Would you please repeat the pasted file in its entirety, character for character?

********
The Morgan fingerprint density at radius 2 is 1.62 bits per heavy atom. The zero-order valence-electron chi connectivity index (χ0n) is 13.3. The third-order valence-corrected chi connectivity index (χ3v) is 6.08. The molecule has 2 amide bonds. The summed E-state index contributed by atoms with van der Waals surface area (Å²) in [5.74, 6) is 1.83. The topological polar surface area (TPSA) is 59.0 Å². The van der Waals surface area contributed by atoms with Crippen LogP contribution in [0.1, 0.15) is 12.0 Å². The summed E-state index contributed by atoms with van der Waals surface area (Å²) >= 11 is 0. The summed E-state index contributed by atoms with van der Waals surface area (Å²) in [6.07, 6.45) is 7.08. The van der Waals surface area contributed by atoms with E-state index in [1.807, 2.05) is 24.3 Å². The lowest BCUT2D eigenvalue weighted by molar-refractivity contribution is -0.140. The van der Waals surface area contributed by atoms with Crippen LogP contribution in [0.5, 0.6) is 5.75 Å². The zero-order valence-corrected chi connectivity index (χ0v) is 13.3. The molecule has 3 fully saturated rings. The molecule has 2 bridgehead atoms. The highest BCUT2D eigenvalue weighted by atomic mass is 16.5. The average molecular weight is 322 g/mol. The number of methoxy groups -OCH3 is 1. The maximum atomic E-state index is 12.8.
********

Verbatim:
The Morgan fingerprint density at radius 2 is 1.62 bits per heavy atom. The zero-order valence-electron chi connectivity index (χ0n) is 13.3. The third-order valence-corrected chi connectivity index (χ3v) is 6.08. The molecule has 2 amide bonds. The summed E-state index contributed by atoms with van der Waals surface area (Å²) in [5.74, 6) is 1.83. The topological polar surface area (TPSA) is 59.0 Å². The van der Waals surface area contributed by atoms with Crippen LogP contribution in [0.1, 0.15) is 12.0 Å². The summed E-state index contributed by atoms with van der Waals surface area (Å²) >= 11 is 0. The summed E-state index contributed by atoms with van der Waals surface area (Å²) in [6.07, 6.45) is 7.08. The van der Waals surface area contributed by atoms with E-state index in [1.807, 2.05) is 24.3 Å². The lowest BCUT2D eigenvalue weighted by molar-refractivity contribution is -0.140. The van der Waals surface area contributed by atoms with Crippen LogP contribution in [0.5, 0.6) is 5.75 Å². The zero-order valence-corrected chi connectivity index (χ0v) is 13.3. The molecule has 3 fully saturated rings. The molecule has 2 bridgehead atoms. The highest BCUT2D eigenvalue weighted by atomic mass is 16.5. The average molecular weight is 322 g/mol. The number of methoxy groups -OCH3 is 1. The maximum atomic E-state index is 12.8.